Theresa May is planning measures to boost workers’ rights, including ending of the Swedish derogation model (that allows employers, in certain situations, to pay agency workers less than their permanent counterparts), and new legislation for gig economy workers.
Business secretary Greg Clark, is understood to have told the Cabinet recently that he is looking to implement several recommendations from the review of modern employment practices by Matthew Taylor in 2017.
It was announced in April 2019 that the Swedish Derogation will be abolished from 6th April 2020 – more information will follow when we know it!
The proposals include:
- The key proposals, leaked to the Guardian, include the introduction of legislation to give workers in the gig economy the right to request a temporary or fixed-hours contract after 12 months and to reduce obstacles in building up continuous service.
- New legislation to clarify the criteria determining whether people are classified as workers or as self-employed and bringing Tax and employment laws into alignment on this.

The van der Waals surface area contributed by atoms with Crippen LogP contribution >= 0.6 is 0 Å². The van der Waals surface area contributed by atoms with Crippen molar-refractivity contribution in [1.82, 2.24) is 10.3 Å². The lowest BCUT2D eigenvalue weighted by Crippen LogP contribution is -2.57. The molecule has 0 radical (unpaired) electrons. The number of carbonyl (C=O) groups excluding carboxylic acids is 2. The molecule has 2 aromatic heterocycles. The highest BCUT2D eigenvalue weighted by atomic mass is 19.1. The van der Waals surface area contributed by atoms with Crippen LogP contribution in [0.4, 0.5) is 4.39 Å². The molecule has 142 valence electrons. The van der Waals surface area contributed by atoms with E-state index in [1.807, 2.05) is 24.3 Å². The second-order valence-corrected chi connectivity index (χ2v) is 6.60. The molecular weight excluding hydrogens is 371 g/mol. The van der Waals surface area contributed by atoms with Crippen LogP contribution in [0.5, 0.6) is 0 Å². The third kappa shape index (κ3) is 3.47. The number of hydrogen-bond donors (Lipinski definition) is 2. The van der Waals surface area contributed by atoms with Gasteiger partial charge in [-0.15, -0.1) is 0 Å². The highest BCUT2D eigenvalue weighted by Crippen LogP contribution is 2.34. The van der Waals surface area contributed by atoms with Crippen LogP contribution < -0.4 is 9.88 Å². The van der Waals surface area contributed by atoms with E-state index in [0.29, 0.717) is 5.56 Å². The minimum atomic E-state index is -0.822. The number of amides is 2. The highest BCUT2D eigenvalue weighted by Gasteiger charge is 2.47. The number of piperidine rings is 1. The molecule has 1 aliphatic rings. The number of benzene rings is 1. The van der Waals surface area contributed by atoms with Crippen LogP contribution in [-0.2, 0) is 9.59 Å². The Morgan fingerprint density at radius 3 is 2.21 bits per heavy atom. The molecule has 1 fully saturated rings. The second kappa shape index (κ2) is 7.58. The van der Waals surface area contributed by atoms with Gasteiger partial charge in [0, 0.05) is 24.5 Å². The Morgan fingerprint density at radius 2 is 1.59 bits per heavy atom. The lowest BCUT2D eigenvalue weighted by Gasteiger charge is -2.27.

- Following the advice of the low-pay commission who recommend compensation for cancelled shifts and action on notice periods.
- Employers that fail to pay out after losing employment tribunals will be name and shamed. The Guardian states that more than a third of successful claimants never receive any of their compensation, and less than half are paid in full (according to government data).
- Companies will be forced to pay holiday time to all workers, including agency workers, and be subject to financial penalties if they don’t.
- A payslip will be required for all workers (although this is already legislated to come into effect in April 2019).
Many of the measures that have been reported were proposed by the director for labour market enforcement, Sir David Metcalf, (in a report that overlapped with many of Taylor’s recommendations) published on 9 May 2018.
We will wait to see what (if anything!) happens next!